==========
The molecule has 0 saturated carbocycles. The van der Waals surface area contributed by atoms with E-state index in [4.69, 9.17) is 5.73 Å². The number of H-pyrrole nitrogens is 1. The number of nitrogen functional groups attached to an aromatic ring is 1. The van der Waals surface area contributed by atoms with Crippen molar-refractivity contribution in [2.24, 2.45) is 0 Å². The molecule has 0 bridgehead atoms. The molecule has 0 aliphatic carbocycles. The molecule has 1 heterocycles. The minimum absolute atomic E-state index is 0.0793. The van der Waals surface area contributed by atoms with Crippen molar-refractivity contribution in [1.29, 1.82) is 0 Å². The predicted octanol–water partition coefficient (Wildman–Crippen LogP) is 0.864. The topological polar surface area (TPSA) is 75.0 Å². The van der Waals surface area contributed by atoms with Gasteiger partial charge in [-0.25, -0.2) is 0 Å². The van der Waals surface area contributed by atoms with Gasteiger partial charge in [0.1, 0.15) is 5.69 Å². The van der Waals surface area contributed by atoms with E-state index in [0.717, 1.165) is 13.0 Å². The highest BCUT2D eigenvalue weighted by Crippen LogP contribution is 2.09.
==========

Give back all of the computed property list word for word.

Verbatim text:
The molecule has 0 saturated carbocycles. The van der Waals surface area contributed by atoms with E-state index in [4.69, 9.17) is 5.73 Å². The number of H-pyrrole nitrogens is 1. The number of nitrogen functional groups attached to an aromatic ring is 1. The van der Waals surface area contributed by atoms with Crippen molar-refractivity contribution in [2.24, 2.45) is 0 Å². The molecule has 0 bridgehead atoms. The molecule has 0 aliphatic carbocycles. The molecule has 1 heterocycles. The minimum absolute atomic E-state index is 0.0793. The van der Waals surface area contributed by atoms with Crippen molar-refractivity contribution in [1.29, 1.82) is 0 Å². The predicted octanol–water partition coefficient (Wildman–Crippen LogP) is 0.864. The topological polar surface area (TPSA) is 75.0 Å². The van der Waals surface area contributed by atoms with Gasteiger partial charge in [-0.25, -0.2) is 0 Å². The van der Waals surface area contributed by atoms with Gasteiger partial charge in [0.1, 0.15) is 5.69 Å². The van der Waals surface area contributed by atoms with E-state index in [0.717, 1.165) is 13.0 Å². The highest BCUT2D eigenvalue weighted by Crippen LogP contribution is 2.09.